Further reflections on Problem 1, page 182

1. O conveys Blackacre to A, but only for so long as Blackacre is used for school purposes, then to B.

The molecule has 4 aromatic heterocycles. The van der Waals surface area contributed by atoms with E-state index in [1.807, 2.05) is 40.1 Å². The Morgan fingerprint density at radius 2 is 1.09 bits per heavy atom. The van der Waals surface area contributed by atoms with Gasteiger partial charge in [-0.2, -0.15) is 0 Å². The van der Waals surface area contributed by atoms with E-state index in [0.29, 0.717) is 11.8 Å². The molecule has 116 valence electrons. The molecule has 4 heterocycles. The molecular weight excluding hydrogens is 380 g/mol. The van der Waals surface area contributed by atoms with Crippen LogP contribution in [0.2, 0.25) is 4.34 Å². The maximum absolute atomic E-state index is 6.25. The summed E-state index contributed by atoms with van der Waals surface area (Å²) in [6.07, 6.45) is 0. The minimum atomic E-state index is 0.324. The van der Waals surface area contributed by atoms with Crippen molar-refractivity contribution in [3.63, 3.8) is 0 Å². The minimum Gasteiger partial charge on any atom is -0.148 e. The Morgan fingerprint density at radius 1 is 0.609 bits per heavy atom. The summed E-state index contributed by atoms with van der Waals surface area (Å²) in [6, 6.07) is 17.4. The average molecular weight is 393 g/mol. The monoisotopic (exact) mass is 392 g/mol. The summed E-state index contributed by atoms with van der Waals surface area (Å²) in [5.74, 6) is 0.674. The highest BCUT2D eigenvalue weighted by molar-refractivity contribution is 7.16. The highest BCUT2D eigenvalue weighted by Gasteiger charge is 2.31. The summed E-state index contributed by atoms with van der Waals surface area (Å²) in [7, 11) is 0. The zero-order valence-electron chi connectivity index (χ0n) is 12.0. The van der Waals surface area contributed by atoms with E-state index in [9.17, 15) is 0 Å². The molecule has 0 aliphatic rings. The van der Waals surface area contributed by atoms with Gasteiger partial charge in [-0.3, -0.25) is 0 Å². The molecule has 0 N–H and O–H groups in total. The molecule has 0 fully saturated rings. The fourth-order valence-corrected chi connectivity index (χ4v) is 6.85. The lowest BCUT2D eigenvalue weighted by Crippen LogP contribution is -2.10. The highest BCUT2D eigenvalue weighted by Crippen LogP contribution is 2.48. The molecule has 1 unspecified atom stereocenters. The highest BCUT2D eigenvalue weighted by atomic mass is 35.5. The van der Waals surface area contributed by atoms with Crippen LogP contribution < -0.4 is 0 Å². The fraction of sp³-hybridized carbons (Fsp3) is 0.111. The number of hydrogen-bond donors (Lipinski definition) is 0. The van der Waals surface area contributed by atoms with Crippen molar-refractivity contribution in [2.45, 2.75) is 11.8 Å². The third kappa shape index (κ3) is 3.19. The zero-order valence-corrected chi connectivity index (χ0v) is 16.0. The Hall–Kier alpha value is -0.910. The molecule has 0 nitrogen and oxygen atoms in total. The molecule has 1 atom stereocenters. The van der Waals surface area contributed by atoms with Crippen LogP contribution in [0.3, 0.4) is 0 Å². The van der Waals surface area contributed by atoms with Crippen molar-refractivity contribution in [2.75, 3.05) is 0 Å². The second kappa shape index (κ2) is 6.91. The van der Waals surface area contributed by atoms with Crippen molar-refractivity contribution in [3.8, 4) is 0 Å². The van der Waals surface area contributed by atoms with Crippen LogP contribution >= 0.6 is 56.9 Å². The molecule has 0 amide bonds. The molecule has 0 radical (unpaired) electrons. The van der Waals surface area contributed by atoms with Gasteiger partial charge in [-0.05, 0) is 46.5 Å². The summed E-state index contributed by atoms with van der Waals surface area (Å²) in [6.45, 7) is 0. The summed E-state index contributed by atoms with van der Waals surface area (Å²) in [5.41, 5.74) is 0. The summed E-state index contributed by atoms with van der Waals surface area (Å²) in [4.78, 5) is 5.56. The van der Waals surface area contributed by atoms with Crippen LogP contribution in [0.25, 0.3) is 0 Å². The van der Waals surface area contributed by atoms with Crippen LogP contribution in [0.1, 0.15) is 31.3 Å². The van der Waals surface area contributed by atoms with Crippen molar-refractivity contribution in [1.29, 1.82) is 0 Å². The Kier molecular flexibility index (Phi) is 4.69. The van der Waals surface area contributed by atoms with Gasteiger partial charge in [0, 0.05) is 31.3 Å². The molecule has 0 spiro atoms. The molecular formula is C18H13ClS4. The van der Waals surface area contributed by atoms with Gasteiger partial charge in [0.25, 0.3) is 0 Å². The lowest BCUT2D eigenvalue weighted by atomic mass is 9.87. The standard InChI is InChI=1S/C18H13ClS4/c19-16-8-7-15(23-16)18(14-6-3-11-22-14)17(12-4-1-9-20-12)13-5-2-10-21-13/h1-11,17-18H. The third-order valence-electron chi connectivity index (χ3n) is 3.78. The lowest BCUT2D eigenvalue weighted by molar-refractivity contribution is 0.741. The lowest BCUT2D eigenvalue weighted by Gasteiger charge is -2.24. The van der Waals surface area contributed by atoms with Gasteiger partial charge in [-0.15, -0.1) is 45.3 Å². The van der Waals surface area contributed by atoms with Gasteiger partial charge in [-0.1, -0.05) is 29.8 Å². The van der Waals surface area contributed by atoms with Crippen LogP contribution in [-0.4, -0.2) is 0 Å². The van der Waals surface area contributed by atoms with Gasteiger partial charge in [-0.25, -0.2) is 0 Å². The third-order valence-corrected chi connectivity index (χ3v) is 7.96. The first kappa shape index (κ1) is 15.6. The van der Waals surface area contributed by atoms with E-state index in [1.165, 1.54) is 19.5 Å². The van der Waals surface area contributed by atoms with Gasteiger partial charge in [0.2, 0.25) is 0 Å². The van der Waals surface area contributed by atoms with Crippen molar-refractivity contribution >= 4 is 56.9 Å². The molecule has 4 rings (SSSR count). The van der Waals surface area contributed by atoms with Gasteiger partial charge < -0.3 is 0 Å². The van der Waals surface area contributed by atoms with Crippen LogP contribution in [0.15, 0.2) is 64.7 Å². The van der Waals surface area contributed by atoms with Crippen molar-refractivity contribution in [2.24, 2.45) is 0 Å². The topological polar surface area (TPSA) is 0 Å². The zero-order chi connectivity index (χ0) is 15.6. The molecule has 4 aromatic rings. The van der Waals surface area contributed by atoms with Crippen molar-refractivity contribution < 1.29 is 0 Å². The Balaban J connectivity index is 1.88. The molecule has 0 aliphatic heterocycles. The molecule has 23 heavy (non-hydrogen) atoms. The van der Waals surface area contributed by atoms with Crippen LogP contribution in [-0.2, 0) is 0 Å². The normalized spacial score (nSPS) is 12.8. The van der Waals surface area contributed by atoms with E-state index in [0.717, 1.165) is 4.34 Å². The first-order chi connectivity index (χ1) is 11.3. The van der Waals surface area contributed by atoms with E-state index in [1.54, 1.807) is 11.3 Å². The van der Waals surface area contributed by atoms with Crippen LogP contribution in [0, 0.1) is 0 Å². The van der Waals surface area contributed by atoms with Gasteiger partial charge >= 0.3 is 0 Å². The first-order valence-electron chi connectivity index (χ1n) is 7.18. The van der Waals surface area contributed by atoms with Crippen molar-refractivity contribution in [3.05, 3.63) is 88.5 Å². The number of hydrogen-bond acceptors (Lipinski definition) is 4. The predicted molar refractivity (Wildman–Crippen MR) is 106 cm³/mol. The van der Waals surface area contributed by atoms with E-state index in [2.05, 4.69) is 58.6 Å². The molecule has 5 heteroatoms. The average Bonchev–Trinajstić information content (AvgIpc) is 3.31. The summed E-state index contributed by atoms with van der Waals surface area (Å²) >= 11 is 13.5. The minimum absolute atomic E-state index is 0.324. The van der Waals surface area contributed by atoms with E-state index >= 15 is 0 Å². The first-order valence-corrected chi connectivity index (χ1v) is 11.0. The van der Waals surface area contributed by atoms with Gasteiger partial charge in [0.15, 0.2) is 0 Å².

In our class discussion on 20 February, we agreed that the executory interest in B is invalid because it violates the Rule Against Perpetuities ("RAP"). We had some debate about what the interests are, after application of the Rule. I took the position that A has a fee simple absolute. Some of you took the position that A has a fee simple determinable and the grantor, O, has a possibility of reverter. Your position is justified by the norm that reconstruction of the interests after application of the RAP should effectuate, insofar as possible, the intentions of the grantor. The intentions here clearly were to "take it away" from A if Blackacre is no longer used for school purposes. The only way to do that is to recognize a possibility of reverter in the grantor. My position is justified by the policy preference to minimize clouds on title, which would be perpetual if the grantor has a possibility of reverter. Which result is "correct" depends on the relative force of the competing policy arguments. I think we fought to a standoff on this one. I may have declared victory prematurely.